In a statement Thursday, leaders of the recall effort said it “has revealed how many Waterville citizens are concerned that Mayor Isgro is no longer able to fulfill the duty of acting as a good ambassador for Waterville.”

“He has failed to show leadership, accept responsibility for his actions, and has contributed to the divisiveness in our community,” their statement said. “We believe that the people of Waterville want this city and its residents to be seen as a place where everyone feels safe and welcome.”

The Waterville city clerk’s office certified that a total of 887 valid signatures had been gathered — exactly 30 more than were needed to force a recall election of Isgro. The petition residents signed asked, “Shall Mayor Nicholas S. Isgro be recalled?”

City Clerk Patti Dubois said in an email that the City Council will act on a resolution to call a special election officially at its budget workshop meeting scheduled for Tuesday.

The election would be held June 12, at which point voters would be asked if they want to recall the mayor. If the item passes, City Council Chairman Steve Soule would become acting mayor until a new mayoral election can be held. Soule, a Democrat representing Ward 1, did not respond immediately to a phone call Thursday afternoon.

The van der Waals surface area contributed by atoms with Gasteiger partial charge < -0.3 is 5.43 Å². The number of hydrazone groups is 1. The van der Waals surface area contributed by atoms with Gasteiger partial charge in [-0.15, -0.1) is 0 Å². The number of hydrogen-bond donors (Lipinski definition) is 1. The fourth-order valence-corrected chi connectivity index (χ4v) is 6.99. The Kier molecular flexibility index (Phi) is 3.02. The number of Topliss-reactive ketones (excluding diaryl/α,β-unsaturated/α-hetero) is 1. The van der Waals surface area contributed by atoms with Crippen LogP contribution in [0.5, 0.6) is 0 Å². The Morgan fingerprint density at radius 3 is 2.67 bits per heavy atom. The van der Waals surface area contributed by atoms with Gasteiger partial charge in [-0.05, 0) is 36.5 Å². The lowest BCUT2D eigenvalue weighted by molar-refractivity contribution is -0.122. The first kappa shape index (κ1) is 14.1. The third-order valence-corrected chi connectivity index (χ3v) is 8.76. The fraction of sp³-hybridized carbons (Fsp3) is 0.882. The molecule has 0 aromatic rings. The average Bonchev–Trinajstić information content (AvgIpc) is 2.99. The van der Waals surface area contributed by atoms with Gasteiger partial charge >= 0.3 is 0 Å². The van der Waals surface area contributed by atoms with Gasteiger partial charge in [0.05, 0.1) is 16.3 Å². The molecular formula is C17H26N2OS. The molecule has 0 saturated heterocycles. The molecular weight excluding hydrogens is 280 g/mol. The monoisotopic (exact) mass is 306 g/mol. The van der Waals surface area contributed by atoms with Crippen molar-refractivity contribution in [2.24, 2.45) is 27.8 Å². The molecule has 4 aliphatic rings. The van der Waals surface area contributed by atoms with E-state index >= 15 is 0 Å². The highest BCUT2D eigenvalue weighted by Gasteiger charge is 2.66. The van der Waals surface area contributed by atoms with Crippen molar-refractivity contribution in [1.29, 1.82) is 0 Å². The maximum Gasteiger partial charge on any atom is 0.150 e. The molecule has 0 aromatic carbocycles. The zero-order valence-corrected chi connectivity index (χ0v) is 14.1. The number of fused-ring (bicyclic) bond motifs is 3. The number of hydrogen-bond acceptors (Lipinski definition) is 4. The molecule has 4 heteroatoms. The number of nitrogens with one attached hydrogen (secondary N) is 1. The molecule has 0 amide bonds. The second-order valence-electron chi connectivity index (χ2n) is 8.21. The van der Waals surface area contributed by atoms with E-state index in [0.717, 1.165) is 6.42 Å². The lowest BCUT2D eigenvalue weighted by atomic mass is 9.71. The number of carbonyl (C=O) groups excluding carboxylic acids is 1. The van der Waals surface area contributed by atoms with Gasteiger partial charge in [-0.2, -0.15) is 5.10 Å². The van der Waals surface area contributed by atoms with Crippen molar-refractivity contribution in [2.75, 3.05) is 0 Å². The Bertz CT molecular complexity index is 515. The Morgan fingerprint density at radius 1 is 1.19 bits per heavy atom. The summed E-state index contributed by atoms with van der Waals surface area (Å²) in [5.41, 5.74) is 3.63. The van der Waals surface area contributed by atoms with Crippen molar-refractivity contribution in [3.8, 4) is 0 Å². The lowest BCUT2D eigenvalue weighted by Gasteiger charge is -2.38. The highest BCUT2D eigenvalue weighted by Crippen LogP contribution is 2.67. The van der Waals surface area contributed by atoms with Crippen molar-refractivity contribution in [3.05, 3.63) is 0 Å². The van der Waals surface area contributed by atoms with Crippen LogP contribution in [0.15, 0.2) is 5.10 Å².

Leaders of the citywide petition expressed gratitude and relief upon learning they had gathered enough signatures, when just two days earlier they still needed 181 more verified signatures.

Heck thanked residents for their willingness to sign “even though there was a lot of tension and fear.”

“I’m glad we’re able to put this question on the ballot to decide what values Waterville wants to be known by,” Heck said. “I think it will be overwhelmingly inclusive, diverse and respectful.”

Isgro was not at his office Thursday afternoon at City Hall when a reporter stopped by and later responded to requests for comment with the statement posted on his mayoral Facebook page.

“In the coming weeks, a dark cloud of deceit will descend on Waterville,” the statement said. “Thousands more will be spent, paid political operatives will roam the streets, political parties will lay claim to your vote, and the efforts to deceive and intimidate will continue.”

It went on to encourage residents to reject the recall at the polls and “once and for all put an end to the effort to divide this great community.”